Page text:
At The Edge of the Orchard
By Tracy Chevalier
1838: James and Sadie Goodenough have settled where their wagon got stuck - in the muddy, stagnant swamps of northwest Ohio. They and their five children work relentlessly to tame their patch of land, buying saplings from a local tree man known as John Appleseed so they can cultivate the fifty apple trees required to stake their claim on the property. But the orchard they plant sows the seeds of a long battle. James loves the apples, reminders of an easier life back in Connecticut; while Sadie prefers the applejack they make, an alcoholic refuge from brutal frontier life.
1853: Their youngest child Robert is wandering through Gold Rush California. Restless and haunted by the broken family he left behind, he has made his way alone across the country. In the redwood and giant sequoia groves he finds some solace, collecting seeds for a naturalist who sells plants from the new world to the gardeners of England. But you can run only so far, even in America, and when Robert's past makes an unexpected appearance he must decide whether to strike out again or stake his own claim to a home at last.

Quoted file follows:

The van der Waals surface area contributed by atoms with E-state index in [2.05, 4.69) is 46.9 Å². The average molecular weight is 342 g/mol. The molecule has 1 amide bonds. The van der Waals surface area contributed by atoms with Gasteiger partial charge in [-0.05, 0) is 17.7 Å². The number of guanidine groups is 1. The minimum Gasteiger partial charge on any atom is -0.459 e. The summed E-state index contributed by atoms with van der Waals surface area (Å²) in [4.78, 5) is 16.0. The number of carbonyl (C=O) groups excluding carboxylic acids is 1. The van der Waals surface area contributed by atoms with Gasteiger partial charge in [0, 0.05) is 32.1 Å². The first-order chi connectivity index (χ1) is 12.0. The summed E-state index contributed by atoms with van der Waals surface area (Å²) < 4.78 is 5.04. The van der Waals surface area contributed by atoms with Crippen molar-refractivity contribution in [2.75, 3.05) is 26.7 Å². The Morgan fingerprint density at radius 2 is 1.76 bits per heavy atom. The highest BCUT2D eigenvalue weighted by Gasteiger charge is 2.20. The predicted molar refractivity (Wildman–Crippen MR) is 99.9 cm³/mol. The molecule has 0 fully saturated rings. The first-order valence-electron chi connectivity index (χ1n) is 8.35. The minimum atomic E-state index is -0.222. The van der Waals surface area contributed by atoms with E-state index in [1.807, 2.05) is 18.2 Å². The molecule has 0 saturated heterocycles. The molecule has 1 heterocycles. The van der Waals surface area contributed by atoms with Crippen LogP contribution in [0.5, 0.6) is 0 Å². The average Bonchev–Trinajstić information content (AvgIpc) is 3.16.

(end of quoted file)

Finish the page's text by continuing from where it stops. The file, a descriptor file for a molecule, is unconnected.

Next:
This latest book from Tracy Chevalier reminds me why I enjoy reading her books so much. The Edge of the Orchard is set in 1938 in a place called Black Swamp Ohio. The book centers around the lives of the Goodenough family.
The book contains pictures of apple blossom and pine cones under each section heading for the book. The book is split into several sections with some taking the traditional novel format and some in the form of letters. The story originally alternated between the point of view of James and Sadie Goodenough and is later told from the point of view of Robert and Martha Goodenough.